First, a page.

May Is Water Safety Month, Tips to Avoid Tragedies
Suffolk County Press Release
Suffolk County Executive Steve Bellone has declared May Water Safety Month and joined with Suffolk County’s Fire, Rescue and Emergency Services (FRES), the Department of Health and the Long Island Drowning Prevention Task Force to offer residents water safety tips and urge residents to use caution while enjoying pools, beaches and waterparks.
National Water Safety Month is celebrated in May through educational programs, public service announcements, governmental proclamations, dealer and business promotions and the distribution of water-safety-themed materials. It is a project of the Association of Pool & Spa Professionals (APSP), the American Red Cross, the National Recreation & Park Association (NRPA) and the World Waterpark Association (WWA).
“With Memorial Day approaching, residents and visitors will be headed to our many beaches or to pools,” said County Executive Steve Bellone. “Common sense and awareness of the dangers will help keep our families out of harm’s way. Suffolk County has taken several steps to reduce dangers around water.”
Among the steps taken to improve water safety is enforcement by the Suffolk County Department of Consumer Affairs of a requirement that retail stores selling pools remind customers that state law mandates alarms on pools with a capacity of at least 24 inches of water.
In addition, the County requires that those engaged in the service or maintenance of swimming pools and spas are register with the Department of Labor, Licensing & Consumer Affairs. Those who build, install and service swimming pools and spas are still required to maintain a Suffolk County Home Improvement License, demonstrate a minimum of 2 years of experience and provide either APSP’s Certified Service Technician, Certified Service Professional or Certified Builder Professional Certificate, depending on work performed.
“Water can be dangerous; people have to have safer behavior, in, on or near any water,” Bobby Hazen, founder of the Long Island Drowning Prevention Task Force, a community service organization. “People have to understand what the risks are and have that safety behavior when you’re near it. Drowning is a leading cause of death for children under 5, so our big message is that a child should never be near the water without an adult, and no one should be swimming alone. Drowning is a silent event; it’s not like what you see in the movies. Always have a buddy.”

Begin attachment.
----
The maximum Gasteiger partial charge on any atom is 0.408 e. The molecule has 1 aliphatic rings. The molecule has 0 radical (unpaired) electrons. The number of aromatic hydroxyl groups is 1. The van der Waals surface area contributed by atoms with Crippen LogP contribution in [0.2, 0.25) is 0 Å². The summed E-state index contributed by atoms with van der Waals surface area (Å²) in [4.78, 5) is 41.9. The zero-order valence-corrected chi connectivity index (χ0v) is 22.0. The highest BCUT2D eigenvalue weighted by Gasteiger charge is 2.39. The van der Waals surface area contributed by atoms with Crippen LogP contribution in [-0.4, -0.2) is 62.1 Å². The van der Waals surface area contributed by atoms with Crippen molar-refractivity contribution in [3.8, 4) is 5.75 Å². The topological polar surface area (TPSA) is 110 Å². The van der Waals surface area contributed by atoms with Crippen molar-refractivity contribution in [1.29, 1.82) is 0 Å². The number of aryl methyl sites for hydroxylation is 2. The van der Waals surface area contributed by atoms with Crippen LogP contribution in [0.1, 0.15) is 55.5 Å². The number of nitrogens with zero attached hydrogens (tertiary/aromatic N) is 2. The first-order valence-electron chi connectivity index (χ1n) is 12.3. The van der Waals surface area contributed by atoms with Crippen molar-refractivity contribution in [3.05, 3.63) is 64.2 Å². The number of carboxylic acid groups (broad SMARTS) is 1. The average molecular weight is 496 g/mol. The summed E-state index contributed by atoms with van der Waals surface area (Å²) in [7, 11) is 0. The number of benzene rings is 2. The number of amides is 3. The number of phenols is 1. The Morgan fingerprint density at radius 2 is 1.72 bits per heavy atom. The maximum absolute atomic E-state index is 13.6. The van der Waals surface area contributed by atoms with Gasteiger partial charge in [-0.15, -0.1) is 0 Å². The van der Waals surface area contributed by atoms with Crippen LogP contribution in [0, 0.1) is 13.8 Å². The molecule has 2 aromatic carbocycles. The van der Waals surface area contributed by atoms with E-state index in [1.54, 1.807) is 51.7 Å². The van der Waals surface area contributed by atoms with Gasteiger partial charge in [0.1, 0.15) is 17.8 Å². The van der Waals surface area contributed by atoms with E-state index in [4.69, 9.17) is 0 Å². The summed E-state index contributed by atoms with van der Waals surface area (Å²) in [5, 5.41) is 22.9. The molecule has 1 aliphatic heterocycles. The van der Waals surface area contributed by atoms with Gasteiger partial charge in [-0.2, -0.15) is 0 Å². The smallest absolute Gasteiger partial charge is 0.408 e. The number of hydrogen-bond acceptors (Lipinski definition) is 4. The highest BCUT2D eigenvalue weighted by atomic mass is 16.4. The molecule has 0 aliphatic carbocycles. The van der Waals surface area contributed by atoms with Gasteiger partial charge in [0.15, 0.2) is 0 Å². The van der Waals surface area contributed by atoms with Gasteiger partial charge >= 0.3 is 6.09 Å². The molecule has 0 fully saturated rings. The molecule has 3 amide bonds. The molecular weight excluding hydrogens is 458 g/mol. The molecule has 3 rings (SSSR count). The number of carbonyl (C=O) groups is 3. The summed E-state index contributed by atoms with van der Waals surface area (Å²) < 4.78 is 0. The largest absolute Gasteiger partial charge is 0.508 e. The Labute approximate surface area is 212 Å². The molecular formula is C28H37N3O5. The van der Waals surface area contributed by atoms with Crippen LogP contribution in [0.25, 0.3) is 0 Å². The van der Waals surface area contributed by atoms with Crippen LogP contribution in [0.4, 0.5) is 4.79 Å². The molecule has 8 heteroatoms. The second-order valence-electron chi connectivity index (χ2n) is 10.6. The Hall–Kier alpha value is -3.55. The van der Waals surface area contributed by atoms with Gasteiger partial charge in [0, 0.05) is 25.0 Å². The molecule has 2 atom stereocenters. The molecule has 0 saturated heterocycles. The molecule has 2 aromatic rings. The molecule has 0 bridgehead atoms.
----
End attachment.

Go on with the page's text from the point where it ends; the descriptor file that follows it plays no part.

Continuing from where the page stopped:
In addition, the Suffolk County Department of Health offers these safety tips:
• Vigilance-Parents/caregivers should supervise at all times, keeping a constant watch on children.
• Check the pool first if a child is missing.
• Remove towels on the fence and nearby shrubbery that can obstruct view of the pool.
• Maintain a four-sided, perimeter fence with a self-locking gate
• If the house forms one side of the fencing, all doors leading to the pool area must be self-locking.
• Put alarms on doors and pool surface to provide additional safety.
• Provide swimming lessons for all pool users.
• Remember children playing in water tire quickly; insist on rest breaks and watch for signs of fatigue.
• Explain pool rules – stress safety near water, no running or “horseplay.”
• Familiarize children with water depths and “safe areas” to play.
• Have a responsible person trained in cardiopulmonary resuscitation (CPR).
• Post emergency phone numbers near the pool, and keep a phone nearby
• Empty/turn over all kiddie pools and portable pools when not in use.
• Make sure pool safety equipment is operational.
• Store pool chemicals safely, and install a pool safety cover.
• Remove ladders from above ground pools when not in use.
• Check state and local building codes for regulations on backyard pools.